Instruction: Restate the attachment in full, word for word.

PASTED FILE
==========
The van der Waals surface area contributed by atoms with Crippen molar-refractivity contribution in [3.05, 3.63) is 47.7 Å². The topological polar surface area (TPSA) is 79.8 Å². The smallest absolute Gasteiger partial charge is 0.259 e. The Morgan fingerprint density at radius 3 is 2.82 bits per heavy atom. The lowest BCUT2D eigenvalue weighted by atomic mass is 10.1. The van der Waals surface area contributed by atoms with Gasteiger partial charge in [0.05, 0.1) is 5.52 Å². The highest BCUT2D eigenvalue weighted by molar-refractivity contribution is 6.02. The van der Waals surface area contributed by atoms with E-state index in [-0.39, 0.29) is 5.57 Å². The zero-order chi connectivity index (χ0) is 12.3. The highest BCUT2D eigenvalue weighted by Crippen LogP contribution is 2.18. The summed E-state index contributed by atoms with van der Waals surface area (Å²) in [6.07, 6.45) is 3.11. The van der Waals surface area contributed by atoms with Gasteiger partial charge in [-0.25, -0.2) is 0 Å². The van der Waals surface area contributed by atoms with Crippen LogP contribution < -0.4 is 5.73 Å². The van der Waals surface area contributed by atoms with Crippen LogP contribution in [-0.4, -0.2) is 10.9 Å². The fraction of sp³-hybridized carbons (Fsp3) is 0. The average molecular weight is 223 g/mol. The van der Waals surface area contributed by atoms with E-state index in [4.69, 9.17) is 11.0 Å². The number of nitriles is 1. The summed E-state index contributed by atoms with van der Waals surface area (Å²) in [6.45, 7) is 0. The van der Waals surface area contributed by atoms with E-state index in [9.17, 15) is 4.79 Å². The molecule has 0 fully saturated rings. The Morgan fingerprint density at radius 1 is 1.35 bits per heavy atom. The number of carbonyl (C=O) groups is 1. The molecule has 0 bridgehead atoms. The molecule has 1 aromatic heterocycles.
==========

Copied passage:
The van der Waals surface area contributed by atoms with Crippen molar-refractivity contribution in [3.05, 3.63) is 47.7 Å². The topological polar surface area (TPSA) is 79.8 Å². The smallest absolute Gasteiger partial charge is 0.259 e. The Morgan fingerprint density at radius 3 is 2.82 bits per heavy atom. The lowest BCUT2D eigenvalue weighted by atomic mass is 10.1. The van der Waals surface area contributed by atoms with Gasteiger partial charge in [0.05, 0.1) is 5.52 Å². The highest BCUT2D eigenvalue weighted by molar-refractivity contribution is 6.02. The van der Waals surface area contributed by atoms with E-state index in [-0.39, 0.29) is 5.57 Å². The zero-order chi connectivity index (χ0) is 12.3. The highest BCUT2D eigenvalue weighted by Crippen LogP contribution is 2.18. The summed E-state index contributed by atoms with van der Waals surface area (Å²) in [6.07, 6.45) is 3.11. The van der Waals surface area contributed by atoms with Gasteiger partial charge in [-0.25, -0.2) is 0 Å². The van der Waals surface area contributed by atoms with Crippen LogP contribution < -0.4 is 5.73 Å². The van der Waals surface area contributed by atoms with Crippen LogP contribution in [-0.4, -0.2) is 10.9 Å². The fraction of sp³-hybridized carbons (Fsp3) is 0. The average molecular weight is 223 g/mol. The van der Waals surface area contributed by atoms with E-state index in [4.69, 9.17) is 11.0 Å². The number of nitriles is 1. The summed E-state index contributed by atoms with van der Waals surface area (Å²) in [6.45, 7) is 0. The van der Waals surface area contributed by atoms with E-state index in [9.17, 15) is 4.79 Å². The molecule has 0 fully saturated rings. The Morgan fingerprint density at radius 1 is 1.35 bits per heavy atom. The number of carbonyl (C=O) groups is 1. The molecule has 0 bridgehead atoms. The molecule has 1 aromatic heterocycles.